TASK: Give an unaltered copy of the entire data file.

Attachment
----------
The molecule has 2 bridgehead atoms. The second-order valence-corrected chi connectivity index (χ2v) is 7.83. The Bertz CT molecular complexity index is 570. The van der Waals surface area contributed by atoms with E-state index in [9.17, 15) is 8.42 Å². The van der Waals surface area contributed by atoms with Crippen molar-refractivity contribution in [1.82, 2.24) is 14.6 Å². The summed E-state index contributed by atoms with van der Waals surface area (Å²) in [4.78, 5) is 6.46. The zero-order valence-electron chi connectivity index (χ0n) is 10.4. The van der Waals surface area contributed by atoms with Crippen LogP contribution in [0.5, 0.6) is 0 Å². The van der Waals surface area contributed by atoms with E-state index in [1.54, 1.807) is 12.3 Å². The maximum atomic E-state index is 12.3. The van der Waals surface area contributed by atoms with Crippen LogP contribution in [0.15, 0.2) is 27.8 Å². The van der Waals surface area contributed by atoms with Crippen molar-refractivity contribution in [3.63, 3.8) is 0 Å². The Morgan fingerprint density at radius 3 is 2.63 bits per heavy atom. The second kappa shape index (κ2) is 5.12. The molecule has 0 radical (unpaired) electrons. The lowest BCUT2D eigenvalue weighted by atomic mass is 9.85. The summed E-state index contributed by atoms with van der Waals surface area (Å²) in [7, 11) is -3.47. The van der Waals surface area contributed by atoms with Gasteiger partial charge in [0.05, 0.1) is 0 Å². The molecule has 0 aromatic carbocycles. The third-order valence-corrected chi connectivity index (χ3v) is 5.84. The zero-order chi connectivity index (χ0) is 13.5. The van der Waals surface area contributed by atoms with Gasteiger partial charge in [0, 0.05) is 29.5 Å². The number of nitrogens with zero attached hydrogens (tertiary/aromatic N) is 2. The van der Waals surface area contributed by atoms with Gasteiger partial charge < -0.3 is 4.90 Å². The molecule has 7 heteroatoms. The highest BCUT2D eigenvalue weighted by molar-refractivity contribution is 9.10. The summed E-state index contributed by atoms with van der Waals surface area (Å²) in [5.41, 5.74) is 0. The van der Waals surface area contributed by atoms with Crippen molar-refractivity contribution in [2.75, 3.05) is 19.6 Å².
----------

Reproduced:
The molecule has 2 bridgehead atoms. The second-order valence-corrected chi connectivity index (χ2v) is 7.83. The Bertz CT molecular complexity index is 570. The van der Waals surface area contributed by atoms with E-state index in [9.17, 15) is 8.42 Å². The van der Waals surface area contributed by atoms with Crippen molar-refractivity contribution in [1.82, 2.24) is 14.6 Å². The summed E-state index contributed by atoms with van der Waals surface area (Å²) in [4.78, 5) is 6.46. The zero-order valence-electron chi connectivity index (χ0n) is 10.4. The van der Waals surface area contributed by atoms with Crippen LogP contribution in [0.5, 0.6) is 0 Å². The van der Waals surface area contributed by atoms with E-state index in [1.54, 1.807) is 12.3 Å². The maximum atomic E-state index is 12.3. The van der Waals surface area contributed by atoms with Crippen LogP contribution in [0.15, 0.2) is 27.8 Å². The van der Waals surface area contributed by atoms with Crippen molar-refractivity contribution in [3.63, 3.8) is 0 Å². The Morgan fingerprint density at radius 3 is 2.63 bits per heavy atom. The second kappa shape index (κ2) is 5.12. The molecule has 0 radical (unpaired) electrons. The lowest BCUT2D eigenvalue weighted by atomic mass is 9.85. The summed E-state index contributed by atoms with van der Waals surface area (Å²) in [7, 11) is -3.47. The van der Waals surface area contributed by atoms with Gasteiger partial charge in [0.05, 0.1) is 0 Å². The molecule has 0 aromatic carbocycles. The third-order valence-corrected chi connectivity index (χ3v) is 5.84. The zero-order chi connectivity index (χ0) is 13.5. The van der Waals surface area contributed by atoms with Gasteiger partial charge in [0, 0.05) is 29.5 Å². The number of nitrogens with zero attached hydrogens (tertiary/aromatic N) is 2. The van der Waals surface area contributed by atoms with Gasteiger partial charge < -0.3 is 4.90 Å². The molecule has 7 heteroatoms. The highest BCUT2D eigenvalue weighted by molar-refractivity contribution is 9.10. The summed E-state index contributed by atoms with van der Waals surface area (Å²) in [5.41, 5.74) is 0. The van der Waals surface area contributed by atoms with Crippen molar-refractivity contribution in [2.75, 3.05) is 19.6 Å².